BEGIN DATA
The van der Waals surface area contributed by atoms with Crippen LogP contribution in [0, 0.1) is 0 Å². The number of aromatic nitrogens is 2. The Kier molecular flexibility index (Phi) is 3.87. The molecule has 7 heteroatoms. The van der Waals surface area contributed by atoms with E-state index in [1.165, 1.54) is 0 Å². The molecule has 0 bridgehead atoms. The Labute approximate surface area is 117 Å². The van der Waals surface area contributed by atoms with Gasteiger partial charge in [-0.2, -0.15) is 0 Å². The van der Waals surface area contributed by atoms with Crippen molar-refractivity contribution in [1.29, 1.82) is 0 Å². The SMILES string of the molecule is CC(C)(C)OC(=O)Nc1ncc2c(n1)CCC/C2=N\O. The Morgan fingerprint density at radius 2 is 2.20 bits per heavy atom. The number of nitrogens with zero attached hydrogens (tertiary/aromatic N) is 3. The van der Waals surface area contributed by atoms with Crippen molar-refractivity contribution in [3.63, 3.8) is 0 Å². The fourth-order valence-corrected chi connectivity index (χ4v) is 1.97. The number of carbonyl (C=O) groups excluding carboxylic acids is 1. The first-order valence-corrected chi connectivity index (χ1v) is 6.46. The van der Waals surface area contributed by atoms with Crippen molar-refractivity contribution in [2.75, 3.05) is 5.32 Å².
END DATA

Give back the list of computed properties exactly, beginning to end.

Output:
The van der Waals surface area contributed by atoms with Crippen LogP contribution in [0, 0.1) is 0 Å². The number of aromatic nitrogens is 2. The Kier molecular flexibility index (Phi) is 3.87. The molecule has 7 heteroatoms. The van der Waals surface area contributed by atoms with E-state index in [1.165, 1.54) is 0 Å². The molecule has 0 bridgehead atoms. The Labute approximate surface area is 117 Å². The van der Waals surface area contributed by atoms with Gasteiger partial charge in [-0.2, -0.15) is 0 Å². The van der Waals surface area contributed by atoms with Crippen molar-refractivity contribution in [1.29, 1.82) is 0 Å². The SMILES string of the molecule is CC(C)(C)OC(=O)Nc1ncc2c(n1)CCC/C2=N\O. The Morgan fingerprint density at radius 2 is 2.20 bits per heavy atom. The number of nitrogens with zero attached hydrogens (tertiary/aromatic N) is 3. The van der Waals surface area contributed by atoms with Crippen molar-refractivity contribution in [3.63, 3.8) is 0 Å². The fourth-order valence-corrected chi connectivity index (χ4v) is 1.97. The number of carbonyl (C=O) groups excluding carboxylic acids is 1. The first-order valence-corrected chi connectivity index (χ1v) is 6.46. The van der Waals surface area contributed by atoms with Crippen molar-refractivity contribution in [2.75, 3.05) is 5.32 Å².